Police Crack Down on Over Serving
Original Article Posted Jan. 29, 2010
Anchorage police warn they are cracking down on bartenders who over serve alcoholic beverages and on costumers who over drink after a local bartender is convicted of over-serving her patron.
The law which makes it illegal to serve a drunken person or even be a drunken person on a licensed premises isn't new, but many don't realize the act of being too drunk at a bar is a crime.
APD detectives were looking for alcohol violations when they arrested 22-year-old Rumrunner's Old Towne Bar and Grill bartender Melissa Rae Burttschell.
When undercover vice detectives conducted a sting at Rumrunner's in downtown Anchorage back in August, they arrested Burtschell for over serving 22-year old Jakub Burda, when detectives say he was showing obvious signs of intoxication.
Burda was arrested for being too drunk and later pleaded guilty; Burtschell went to trial and was found guilty this week.
"It's important for people to understand, that just because it's a bar doesn't mean that you have a right to go there and become overly intoxicated or what as the law defines as a drunken person," said Anchorage Police Department spokesperson Lt. Dave Parker.
As for Rumrunner's, officials with the bar responded by reading a prepared statement.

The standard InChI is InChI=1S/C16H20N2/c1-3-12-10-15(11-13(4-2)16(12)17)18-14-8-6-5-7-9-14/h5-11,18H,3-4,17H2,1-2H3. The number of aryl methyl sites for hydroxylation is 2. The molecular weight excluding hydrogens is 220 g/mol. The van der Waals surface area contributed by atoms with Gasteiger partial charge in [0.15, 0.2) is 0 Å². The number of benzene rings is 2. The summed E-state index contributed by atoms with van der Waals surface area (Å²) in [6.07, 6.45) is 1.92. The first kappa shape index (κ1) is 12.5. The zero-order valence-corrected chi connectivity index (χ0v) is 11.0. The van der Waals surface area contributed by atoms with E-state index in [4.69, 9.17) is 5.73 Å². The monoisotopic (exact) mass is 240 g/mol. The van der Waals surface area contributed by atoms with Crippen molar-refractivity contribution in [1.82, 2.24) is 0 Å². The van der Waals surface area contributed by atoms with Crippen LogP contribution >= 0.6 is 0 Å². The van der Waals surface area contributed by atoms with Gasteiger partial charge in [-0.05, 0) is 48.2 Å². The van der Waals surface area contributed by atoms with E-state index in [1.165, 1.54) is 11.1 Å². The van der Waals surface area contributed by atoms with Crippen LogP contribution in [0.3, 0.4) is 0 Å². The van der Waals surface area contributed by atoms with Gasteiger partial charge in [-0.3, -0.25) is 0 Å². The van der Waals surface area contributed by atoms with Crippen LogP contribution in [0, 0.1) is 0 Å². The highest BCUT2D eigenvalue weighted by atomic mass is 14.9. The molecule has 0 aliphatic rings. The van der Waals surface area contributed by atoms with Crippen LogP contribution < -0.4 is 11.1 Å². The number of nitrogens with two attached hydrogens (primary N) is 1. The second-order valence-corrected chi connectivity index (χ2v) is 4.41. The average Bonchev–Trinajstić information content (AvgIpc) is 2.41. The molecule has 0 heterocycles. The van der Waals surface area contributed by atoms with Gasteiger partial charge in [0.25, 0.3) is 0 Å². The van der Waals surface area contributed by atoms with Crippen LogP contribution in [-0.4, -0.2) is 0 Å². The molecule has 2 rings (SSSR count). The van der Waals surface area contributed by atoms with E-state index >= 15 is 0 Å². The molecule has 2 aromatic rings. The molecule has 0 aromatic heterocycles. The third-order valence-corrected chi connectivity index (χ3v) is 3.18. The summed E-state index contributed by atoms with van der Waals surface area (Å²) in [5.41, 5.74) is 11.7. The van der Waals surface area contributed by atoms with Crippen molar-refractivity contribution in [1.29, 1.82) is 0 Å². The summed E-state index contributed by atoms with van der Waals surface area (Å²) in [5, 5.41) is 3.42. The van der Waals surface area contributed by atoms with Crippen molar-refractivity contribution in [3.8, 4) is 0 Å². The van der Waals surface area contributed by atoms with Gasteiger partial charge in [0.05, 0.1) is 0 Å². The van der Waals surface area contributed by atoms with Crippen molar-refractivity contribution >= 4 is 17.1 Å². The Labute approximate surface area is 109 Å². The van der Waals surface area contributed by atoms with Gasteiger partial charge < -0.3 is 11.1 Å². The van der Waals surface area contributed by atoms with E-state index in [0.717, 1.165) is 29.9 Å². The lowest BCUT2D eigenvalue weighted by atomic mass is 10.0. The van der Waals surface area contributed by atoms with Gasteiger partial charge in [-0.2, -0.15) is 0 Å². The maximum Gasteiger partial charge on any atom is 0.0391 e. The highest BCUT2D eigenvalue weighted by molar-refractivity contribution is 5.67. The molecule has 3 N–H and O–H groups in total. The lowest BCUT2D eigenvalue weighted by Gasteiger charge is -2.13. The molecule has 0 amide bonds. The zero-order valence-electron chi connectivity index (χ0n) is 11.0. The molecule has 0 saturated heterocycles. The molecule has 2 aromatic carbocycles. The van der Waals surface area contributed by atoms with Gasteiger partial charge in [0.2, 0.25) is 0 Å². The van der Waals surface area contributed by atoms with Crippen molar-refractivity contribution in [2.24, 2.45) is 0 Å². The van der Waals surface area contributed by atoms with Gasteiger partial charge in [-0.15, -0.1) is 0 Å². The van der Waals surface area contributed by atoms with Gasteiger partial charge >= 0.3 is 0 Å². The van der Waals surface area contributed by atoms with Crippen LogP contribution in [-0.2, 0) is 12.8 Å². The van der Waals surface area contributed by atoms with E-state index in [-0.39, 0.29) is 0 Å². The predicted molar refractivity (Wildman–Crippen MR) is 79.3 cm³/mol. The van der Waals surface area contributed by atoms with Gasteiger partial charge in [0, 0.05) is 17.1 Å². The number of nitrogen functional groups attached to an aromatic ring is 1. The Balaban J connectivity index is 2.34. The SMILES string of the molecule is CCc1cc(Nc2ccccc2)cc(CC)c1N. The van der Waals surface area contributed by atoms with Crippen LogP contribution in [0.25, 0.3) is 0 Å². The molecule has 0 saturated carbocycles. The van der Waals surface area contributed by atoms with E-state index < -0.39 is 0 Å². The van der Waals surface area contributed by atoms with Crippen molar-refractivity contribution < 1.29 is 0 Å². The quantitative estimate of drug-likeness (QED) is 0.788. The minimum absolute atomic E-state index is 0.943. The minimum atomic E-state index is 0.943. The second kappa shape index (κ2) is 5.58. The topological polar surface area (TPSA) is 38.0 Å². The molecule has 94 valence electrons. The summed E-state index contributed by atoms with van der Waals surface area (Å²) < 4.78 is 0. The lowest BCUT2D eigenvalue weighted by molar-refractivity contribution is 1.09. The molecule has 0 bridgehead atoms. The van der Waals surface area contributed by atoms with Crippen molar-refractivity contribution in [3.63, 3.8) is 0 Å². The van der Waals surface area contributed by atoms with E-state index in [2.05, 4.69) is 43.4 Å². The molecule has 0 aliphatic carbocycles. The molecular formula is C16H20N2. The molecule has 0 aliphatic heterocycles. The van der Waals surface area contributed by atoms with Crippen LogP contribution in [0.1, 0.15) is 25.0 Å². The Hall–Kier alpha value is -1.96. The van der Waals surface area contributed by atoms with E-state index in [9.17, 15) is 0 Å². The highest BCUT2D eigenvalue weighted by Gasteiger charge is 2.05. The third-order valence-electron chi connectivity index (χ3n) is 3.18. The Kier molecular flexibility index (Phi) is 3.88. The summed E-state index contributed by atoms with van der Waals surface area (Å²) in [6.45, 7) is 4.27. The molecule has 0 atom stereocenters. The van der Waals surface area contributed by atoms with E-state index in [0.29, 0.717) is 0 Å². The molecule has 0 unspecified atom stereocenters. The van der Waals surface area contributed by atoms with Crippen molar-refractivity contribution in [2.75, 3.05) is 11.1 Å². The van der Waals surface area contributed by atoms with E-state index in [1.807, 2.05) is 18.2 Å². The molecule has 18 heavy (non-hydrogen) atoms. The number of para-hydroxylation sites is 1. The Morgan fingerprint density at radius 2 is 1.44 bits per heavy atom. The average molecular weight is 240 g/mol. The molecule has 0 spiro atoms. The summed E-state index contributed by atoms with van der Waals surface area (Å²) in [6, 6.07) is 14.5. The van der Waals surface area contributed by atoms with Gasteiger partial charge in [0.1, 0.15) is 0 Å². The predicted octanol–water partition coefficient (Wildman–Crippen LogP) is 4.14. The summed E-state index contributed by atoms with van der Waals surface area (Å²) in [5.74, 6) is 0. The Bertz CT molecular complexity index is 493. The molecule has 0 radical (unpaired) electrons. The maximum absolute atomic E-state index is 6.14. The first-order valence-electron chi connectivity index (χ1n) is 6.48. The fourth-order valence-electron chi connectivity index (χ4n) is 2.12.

"Rumrunner's prides itself in providing training and awareness to its bar staff to ensure that its customers who are served alcoholic beverages is done so in a safe manner and with customer safety in mind. With that being said, Rumrunner's finds that the evidence presented at the trial was inconclusive, speculative and at best circumstantial. Therefore Rumrunner's believes, that the conviction of our former employee is unjust, unfounded and therefore unfair. However unfair this ruling is, Rumrunner's will continue to train and educate its bar staff to care for its customer's well-being while they are enjoying a safe and fun atmosphere at Rumrunner's restaurants and night clubs," said James Henry, spokesperson for Rumrunner's.
Bartenders in Anchorage are required by law to carry a TAM, or Techniques of Alcohol Management Card, to show they are certified and know how to handle serving liquor.
"Look for signs of red eyes, slurring, stumbling, overly joyful at that point they should stop them at the bar. If they do get passed the door man we do another interview at the bar, ask how their night is going, just ask questions," Tiffani McNeill said, bartender for F Street Station.
Some bartenders who declined to go on camera, say they feel the undercover stings are unfair, but others think it will keep people in line.
"It will keep a lot of overly intoxicated people off the streets, it will be good. It's going to keep people in check," said McNeill.
Anchorage Police agree. They say over-serving is a huge problem in the city because it contributes to so many other crimes.
"DWI is just the tip of the iceberg. We see sexual assaults that occur when patrons have been over served," Parker said.
APD plans to continue to cut down on over serving by conducting more uncover alcohol violation stings in the future.
Anchorage police say both over serving and over drinking in public are misdemeanor crimes that carry up to a year in jail or up to a $1,000 fine.
APD says the law does not set an automatic alcohol consumption charge limit for this, like a DWI.